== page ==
What are some form tips to keep in mind?
One of the most common mistakes with the dumbbell row is picking weights that are too heavy, says Hodges. Proper rowing form involves first retracting your shoulder blades and then initiating the movement. If you pick a weight that’s too heavy, you won’t be able to pull your shoulder blades back, and you’ll end up using your biceps more than your back muscles, he explains—so you’d miss out on the main benefits of the exercise. You may also start shrugging your shoulders up to your ears.
To get your form down, practice squeezing your shoulder blades back and then relaxing them without holding any weights, suggests Hodges. This drill can help: Lay chest down on a bench with your arms hanging straight down and ask a friend to place a finger in the middle of your upper back. Then try to pinch their finger with your shoulder blades. Practice squeezing and releasing several times, suggest Hodges. From there, add light dumbbells, and when that feels easy, transition to doing the move from the bent-over position.
Once you’ve got that movement down, try the full row again. If you’re unable to squeeze your shoulder blades together, go down in weight or keep practicing with your body weight as needed.
Another common mistake with the dumbbell row is pulling the weight too high up instead of pulling it back. This can cause your shoulder blades to protract or come apart (instead of staying squeezed together), Hodges explains. To avoid this, think about pulling the weights toward your pockets, near the lower end of your ribs, rather than up high on your rib cage.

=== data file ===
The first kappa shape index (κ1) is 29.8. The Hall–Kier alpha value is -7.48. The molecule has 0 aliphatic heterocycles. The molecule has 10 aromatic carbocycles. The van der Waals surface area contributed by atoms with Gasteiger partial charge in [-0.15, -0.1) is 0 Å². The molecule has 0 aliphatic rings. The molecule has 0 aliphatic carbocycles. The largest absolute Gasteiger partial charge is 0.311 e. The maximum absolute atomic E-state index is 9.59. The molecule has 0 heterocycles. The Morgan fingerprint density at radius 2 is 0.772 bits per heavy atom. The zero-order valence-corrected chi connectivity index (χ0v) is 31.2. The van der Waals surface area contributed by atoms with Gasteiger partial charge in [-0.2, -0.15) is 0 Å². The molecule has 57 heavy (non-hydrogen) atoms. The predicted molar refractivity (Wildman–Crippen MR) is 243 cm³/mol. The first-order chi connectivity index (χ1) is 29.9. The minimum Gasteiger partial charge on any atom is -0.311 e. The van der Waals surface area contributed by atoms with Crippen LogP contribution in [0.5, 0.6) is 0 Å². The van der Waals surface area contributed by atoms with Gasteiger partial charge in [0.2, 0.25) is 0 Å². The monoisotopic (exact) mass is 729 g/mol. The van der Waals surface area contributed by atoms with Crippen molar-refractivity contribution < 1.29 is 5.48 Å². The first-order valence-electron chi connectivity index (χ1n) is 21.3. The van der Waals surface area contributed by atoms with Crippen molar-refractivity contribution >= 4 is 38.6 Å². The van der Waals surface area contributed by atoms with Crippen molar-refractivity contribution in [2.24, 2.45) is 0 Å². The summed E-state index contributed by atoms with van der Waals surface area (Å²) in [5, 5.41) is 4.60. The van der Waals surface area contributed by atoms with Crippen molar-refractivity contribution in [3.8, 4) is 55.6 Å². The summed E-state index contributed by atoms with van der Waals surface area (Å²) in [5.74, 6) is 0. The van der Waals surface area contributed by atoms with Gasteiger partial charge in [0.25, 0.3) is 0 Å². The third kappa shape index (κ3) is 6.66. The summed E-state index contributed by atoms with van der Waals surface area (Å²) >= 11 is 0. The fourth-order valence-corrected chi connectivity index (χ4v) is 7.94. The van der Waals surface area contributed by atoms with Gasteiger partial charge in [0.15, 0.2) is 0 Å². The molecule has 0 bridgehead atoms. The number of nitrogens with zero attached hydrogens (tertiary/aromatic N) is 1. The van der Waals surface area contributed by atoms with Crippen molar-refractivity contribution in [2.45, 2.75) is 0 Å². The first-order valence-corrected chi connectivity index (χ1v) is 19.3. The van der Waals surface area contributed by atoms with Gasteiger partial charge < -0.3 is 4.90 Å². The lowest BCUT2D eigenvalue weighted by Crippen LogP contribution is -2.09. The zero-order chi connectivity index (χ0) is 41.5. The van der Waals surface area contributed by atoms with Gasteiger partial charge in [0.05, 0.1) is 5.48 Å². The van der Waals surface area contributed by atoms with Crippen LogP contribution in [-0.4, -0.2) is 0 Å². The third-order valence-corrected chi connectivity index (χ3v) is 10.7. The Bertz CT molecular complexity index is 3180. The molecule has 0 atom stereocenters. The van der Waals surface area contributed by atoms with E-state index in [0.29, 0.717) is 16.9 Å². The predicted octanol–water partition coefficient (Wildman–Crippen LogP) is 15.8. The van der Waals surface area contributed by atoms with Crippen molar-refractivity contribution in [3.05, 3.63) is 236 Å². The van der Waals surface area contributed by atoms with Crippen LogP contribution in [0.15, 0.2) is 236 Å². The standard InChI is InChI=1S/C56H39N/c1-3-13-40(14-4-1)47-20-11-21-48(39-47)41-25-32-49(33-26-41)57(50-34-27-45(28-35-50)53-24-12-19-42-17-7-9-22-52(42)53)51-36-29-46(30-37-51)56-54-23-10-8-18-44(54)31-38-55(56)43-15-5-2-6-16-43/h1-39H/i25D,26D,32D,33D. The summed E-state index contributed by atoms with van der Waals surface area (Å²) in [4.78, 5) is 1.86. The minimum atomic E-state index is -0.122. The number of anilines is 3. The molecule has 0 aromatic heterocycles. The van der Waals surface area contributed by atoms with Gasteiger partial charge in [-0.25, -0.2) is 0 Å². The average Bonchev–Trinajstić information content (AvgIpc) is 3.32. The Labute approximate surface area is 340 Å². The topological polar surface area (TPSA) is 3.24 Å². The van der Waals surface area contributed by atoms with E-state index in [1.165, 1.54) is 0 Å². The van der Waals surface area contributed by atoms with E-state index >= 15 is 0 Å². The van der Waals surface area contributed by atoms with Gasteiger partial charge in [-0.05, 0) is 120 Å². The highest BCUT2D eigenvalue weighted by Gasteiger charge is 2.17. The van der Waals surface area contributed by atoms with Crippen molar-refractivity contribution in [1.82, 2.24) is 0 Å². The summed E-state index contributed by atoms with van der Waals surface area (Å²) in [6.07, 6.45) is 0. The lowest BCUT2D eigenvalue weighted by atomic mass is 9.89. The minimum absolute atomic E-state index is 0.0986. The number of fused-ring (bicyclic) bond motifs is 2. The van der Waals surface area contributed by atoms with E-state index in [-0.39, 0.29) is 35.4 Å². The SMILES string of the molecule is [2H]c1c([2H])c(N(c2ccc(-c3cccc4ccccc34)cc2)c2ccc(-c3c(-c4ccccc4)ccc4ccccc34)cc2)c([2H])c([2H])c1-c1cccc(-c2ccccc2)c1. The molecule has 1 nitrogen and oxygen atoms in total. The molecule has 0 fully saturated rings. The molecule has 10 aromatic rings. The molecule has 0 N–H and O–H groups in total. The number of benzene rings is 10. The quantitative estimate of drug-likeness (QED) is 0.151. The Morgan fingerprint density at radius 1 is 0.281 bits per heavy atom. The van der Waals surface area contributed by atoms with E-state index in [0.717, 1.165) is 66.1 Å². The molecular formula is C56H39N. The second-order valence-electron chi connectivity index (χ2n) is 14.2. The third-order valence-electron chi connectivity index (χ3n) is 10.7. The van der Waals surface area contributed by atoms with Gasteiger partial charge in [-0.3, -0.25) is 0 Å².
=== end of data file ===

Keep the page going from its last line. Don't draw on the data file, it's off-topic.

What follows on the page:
If you’re new to the bent-over dumbbell row and need a little extra help with stability, consider doing a single-arm bent-over row instead. Rest one hand on a flat bench and row with your opposite hand. That way, your core wouldn’t need to fire as hard to keep you stable, and it’d also allow you to lift a bit heavier (which may be appealing if your goal is to build muscle or get stronger).
Once you’ve mastered the basic bent-over row, you can make it more challenging by trying any number of progressions. You can do a one-arm dumbbell row from a bird-dog position, or row from a single-leg Romanian deadlift. Or you can slow down to increase the time your muscles are under tension. Pause at the top of the movement and hold for a few seconds, then very slowly lower your arms back down.
How can you include the dumbbell row in your workout routine?
You can use the dumbbell row as part of a back session (like in this five-move back and biceps workout that features the single-arm bent-over row). Or you can slot it into your favorite arms routine—may we suggest this four-move circuit that hits your biceps and triceps? It can also work well as part of a full-body workout. The point is: There’s really no wrong way to work the dumbbell row exercise into your routine, so simply try fitting it in where it makes the most sense for you.
In terms of frequency, Hodges recommends most folks do horizontal pulling motions, like the dumbbell row, at least two times a week. And if your posture is extra slouched forward? Then program in moves that include shoulder blade retraction, like the dumbbell row or farmer’s carry, into “pretty much every workout,” he suggests.
When planning reps and sets for the dumbbell row, Hodges suggests trying three sets to start. The number of reps in each set will depend on your goal. If you want to build strength, shoot for 6 to 8 reps; if you’re aiming for muscle growth, complete 8 to 12 reps; and if you’re after muscular endurance, go for 15 reps or more, says Hodges. However many reps you’re aiming for, be sure to pick a weight that feels challenging but doable for that number.